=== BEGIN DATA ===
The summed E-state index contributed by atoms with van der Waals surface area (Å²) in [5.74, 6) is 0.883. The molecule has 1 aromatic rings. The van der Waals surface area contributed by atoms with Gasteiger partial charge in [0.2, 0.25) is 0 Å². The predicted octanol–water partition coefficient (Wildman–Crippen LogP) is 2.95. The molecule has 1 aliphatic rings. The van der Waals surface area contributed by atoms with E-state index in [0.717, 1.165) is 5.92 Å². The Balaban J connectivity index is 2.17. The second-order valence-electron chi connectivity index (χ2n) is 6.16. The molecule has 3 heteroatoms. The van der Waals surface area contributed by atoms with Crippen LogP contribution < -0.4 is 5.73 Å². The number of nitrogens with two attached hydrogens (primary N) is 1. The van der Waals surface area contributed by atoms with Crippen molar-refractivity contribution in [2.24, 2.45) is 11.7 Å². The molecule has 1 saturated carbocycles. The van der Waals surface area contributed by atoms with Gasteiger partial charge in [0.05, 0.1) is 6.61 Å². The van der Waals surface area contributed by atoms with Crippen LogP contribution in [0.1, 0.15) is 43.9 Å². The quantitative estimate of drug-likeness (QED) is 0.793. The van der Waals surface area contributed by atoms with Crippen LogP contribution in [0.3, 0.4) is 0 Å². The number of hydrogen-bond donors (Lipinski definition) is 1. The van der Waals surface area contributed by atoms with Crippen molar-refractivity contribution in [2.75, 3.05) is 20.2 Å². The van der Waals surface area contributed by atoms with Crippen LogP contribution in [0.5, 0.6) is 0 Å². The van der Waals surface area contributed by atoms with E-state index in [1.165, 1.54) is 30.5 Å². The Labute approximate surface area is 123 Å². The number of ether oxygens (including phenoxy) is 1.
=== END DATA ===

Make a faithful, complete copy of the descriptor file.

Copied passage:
The summed E-state index contributed by atoms with van der Waals surface area (Å²) in [5.74, 6) is 0.883. The molecule has 1 aromatic rings. The van der Waals surface area contributed by atoms with Gasteiger partial charge in [0.2, 0.25) is 0 Å². The predicted octanol–water partition coefficient (Wildman–Crippen LogP) is 2.95. The molecule has 1 aliphatic rings. The van der Waals surface area contributed by atoms with E-state index in [0.717, 1.165) is 5.92 Å². The Balaban J connectivity index is 2.17. The second-order valence-electron chi connectivity index (χ2n) is 6.16. The molecule has 3 heteroatoms. The van der Waals surface area contributed by atoms with Crippen LogP contribution < -0.4 is 5.73 Å². The number of nitrogens with two attached hydrogens (primary N) is 1. The van der Waals surface area contributed by atoms with Crippen molar-refractivity contribution in [2.24, 2.45) is 11.7 Å². The molecule has 1 saturated carbocycles. The van der Waals surface area contributed by atoms with Gasteiger partial charge in [0.05, 0.1) is 6.61 Å². The van der Waals surface area contributed by atoms with Crippen LogP contribution in [0.1, 0.15) is 43.9 Å². The quantitative estimate of drug-likeness (QED) is 0.793. The van der Waals surface area contributed by atoms with Crippen LogP contribution in [0.3, 0.4) is 0 Å². The number of hydrogen-bond donors (Lipinski definition) is 1. The van der Waals surface area contributed by atoms with Crippen molar-refractivity contribution in [2.75, 3.05) is 20.2 Å². The van der Waals surface area contributed by atoms with Crippen LogP contribution in [0.5, 0.6) is 0 Å². The van der Waals surface area contributed by atoms with E-state index in [1.165, 1.54) is 30.5 Å². The Labute approximate surface area is 123 Å². The number of ether oxygens (including phenoxy) is 1.